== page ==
|BEIRN, LISA - Rutgers University|
|BOEHM, MICHAEL - The Ohio State University|
|CARBONE, IGNAZIO - North Carolina State University|
|CLARKE, BRUCE - Rutgers University|
|KERNS, JAMES - North Carolina State University|
|MALAPI-WIGHT, MARTHA - Animal And Plant Health Inspection Services (APHIS), National Wildlife Center|
|MITCHELL, THOMAS - The Ohio State University|
|REDDYVARI, CHANNARAYAPPA - The Ohio State University|
|TREDWAY, LANE - North Carolina State University|
Submitted to: Plant Disease
Publication Type: Peer Reviewed Journal
Publication Acceptance Date: 7/17/2020
Publication Date: 7/21/2020
Publication URL: https://handle.nal.usda.gov/10113/7071278
Citation: Crouch, J.A., Beirn, L.A., Boehm, M., Carbone, I., Clarke, B.B., Kerns, J.P., Malapi-Wight, M., Mitchell, T., Reddyvari, C.V., Tredway, L.P. 2020. Genome resources for seven fungal isolates that cause dollar spot disease in turfgrass, including Clarireedia jacksonii and C. monteithiana. Plant Disease. https://doi.org/10.1094/PDIS-06-20-1296-A.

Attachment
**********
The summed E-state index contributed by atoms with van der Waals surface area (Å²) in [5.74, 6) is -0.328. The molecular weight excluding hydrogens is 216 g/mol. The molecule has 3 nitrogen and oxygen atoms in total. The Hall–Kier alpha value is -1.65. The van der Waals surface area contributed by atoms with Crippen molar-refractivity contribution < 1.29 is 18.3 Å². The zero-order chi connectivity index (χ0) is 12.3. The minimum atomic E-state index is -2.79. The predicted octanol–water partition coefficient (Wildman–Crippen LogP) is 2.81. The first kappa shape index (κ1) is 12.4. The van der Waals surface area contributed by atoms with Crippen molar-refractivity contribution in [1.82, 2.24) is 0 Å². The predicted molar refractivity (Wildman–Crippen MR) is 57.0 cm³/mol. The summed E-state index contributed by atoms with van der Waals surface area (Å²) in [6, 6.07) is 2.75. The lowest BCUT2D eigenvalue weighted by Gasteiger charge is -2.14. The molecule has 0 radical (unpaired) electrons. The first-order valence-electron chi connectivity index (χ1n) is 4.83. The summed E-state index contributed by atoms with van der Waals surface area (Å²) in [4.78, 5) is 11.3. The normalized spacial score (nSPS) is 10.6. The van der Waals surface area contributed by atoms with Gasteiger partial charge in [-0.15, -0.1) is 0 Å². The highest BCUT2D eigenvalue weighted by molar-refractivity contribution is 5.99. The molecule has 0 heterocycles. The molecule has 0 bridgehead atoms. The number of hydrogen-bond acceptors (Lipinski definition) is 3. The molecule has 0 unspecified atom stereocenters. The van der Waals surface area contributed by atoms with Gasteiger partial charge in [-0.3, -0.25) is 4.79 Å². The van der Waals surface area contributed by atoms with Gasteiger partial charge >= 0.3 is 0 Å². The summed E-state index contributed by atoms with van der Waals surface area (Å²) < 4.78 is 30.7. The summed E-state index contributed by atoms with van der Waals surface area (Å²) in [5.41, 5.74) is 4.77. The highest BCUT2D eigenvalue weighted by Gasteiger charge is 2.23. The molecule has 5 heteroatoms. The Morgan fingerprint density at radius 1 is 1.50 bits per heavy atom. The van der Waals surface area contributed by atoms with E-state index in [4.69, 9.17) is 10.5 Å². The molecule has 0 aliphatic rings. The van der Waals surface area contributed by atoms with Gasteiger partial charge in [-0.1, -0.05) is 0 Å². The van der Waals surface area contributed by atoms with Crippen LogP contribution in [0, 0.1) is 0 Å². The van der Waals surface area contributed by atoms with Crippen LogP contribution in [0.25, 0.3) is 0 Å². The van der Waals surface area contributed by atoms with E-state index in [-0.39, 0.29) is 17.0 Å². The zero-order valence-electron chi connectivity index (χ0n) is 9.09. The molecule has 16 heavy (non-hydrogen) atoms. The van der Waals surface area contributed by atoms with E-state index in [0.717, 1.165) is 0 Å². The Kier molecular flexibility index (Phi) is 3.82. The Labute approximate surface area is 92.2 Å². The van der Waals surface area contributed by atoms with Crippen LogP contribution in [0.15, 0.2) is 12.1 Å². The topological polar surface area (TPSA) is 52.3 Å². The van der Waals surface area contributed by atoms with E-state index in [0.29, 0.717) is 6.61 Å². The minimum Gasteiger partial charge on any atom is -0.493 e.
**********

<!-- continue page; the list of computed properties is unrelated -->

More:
Interpretive Summary: Dollar spot is one of the most destructive and costly diseases affecting turfgrasses worldwide. Almost all grasses grown as turf are susceptible to dollar spot, including many high value grass species commonly used for golf courses, lawns and athletic fields. After 80 years, scientists have only recently identified the fungi which cause dollar spot, which opens up new avenues to study the disease. However, there are still many significant gaps in our understanding of the dollar spot fungi. Therefore, high-quality genomes of seven different samples of the dollar spot fungi were generated and analyzed. These unique datasets of genome information will be used by plant pathologists, breeders and other scientists to further our understanding of these classic turfgrass pathogens.
Technical Abstract: Fungi in the genus Clarireedia are widespread and destructive pathogens of grasses worldwide, and are best known as the causal agents of dollar spot disease in turfgrass. Here we report genome assemblies of seven Clarireedia isolates, including ex-types of the two most widespread species, C. jacksonii and C. monteithiana. These datasets provide a valuable resource for ongoing studies of the dollar spot pathogens, including population diversity, host/pathogen interactions, marker development and disease control.